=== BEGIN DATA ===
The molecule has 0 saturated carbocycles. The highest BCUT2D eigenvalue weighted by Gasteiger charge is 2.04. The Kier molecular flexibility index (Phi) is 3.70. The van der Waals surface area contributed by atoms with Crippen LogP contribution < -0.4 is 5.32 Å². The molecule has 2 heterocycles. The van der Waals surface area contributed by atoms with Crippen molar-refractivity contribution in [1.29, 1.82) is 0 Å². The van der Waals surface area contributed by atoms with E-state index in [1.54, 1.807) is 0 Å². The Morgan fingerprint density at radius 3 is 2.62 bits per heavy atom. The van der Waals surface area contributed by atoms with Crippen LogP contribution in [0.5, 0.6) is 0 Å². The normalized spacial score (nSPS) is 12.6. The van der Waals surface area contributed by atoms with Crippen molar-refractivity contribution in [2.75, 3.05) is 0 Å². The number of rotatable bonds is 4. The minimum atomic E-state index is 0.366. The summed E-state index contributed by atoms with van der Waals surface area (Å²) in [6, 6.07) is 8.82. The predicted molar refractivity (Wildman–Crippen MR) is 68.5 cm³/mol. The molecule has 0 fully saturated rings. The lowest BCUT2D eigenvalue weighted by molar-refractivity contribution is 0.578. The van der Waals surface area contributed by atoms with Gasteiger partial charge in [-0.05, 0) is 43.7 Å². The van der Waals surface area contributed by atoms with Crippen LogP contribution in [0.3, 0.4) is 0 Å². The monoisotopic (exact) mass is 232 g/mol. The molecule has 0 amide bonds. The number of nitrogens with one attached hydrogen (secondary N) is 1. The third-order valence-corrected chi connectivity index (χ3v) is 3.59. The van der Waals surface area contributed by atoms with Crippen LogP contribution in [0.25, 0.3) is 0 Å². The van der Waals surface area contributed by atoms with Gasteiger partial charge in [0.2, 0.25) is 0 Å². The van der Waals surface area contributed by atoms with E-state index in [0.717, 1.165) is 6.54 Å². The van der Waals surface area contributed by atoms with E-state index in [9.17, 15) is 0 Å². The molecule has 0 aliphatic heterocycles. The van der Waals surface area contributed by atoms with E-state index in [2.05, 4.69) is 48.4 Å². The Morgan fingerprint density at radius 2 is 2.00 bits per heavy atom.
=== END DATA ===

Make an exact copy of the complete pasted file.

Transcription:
The molecule has 0 saturated carbocycles. The highest BCUT2D eigenvalue weighted by Gasteiger charge is 2.04. The Kier molecular flexibility index (Phi) is 3.70. The van der Waals surface area contributed by atoms with Crippen LogP contribution < -0.4 is 5.32 Å². The molecule has 2 heterocycles. The van der Waals surface area contributed by atoms with Crippen molar-refractivity contribution in [1.29, 1.82) is 0 Å². The van der Waals surface area contributed by atoms with E-state index in [1.54, 1.807) is 0 Å². The Morgan fingerprint density at radius 3 is 2.62 bits per heavy atom. The van der Waals surface area contributed by atoms with Crippen LogP contribution in [0.5, 0.6) is 0 Å². The normalized spacial score (nSPS) is 12.6. The van der Waals surface area contributed by atoms with Crippen molar-refractivity contribution in [2.75, 3.05) is 0 Å². The number of rotatable bonds is 4. The minimum atomic E-state index is 0.366. The summed E-state index contributed by atoms with van der Waals surface area (Å²) in [6, 6.07) is 8.82. The predicted molar refractivity (Wildman–Crippen MR) is 68.5 cm³/mol. The molecule has 0 fully saturated rings. The lowest BCUT2D eigenvalue weighted by molar-refractivity contribution is 0.578. The van der Waals surface area contributed by atoms with Gasteiger partial charge in [-0.05, 0) is 43.7 Å². The van der Waals surface area contributed by atoms with Crippen LogP contribution in [0.3, 0.4) is 0 Å². The monoisotopic (exact) mass is 232 g/mol. The molecule has 0 amide bonds. The number of nitrogens with one attached hydrogen (secondary N) is 1. The third-order valence-corrected chi connectivity index (χ3v) is 3.59. The van der Waals surface area contributed by atoms with Crippen LogP contribution in [0.25, 0.3) is 0 Å². The van der Waals surface area contributed by atoms with Gasteiger partial charge in [0.2, 0.25) is 0 Å². The van der Waals surface area contributed by atoms with E-state index in [0.717, 1.165) is 6.54 Å². The van der Waals surface area contributed by atoms with E-state index in [9.17, 15) is 0 Å². The molecule has 0 aliphatic heterocycles. The van der Waals surface area contributed by atoms with E-state index in [2.05, 4.69) is 48.4 Å². The Morgan fingerprint density at radius 2 is 2.00 bits per heavy atom.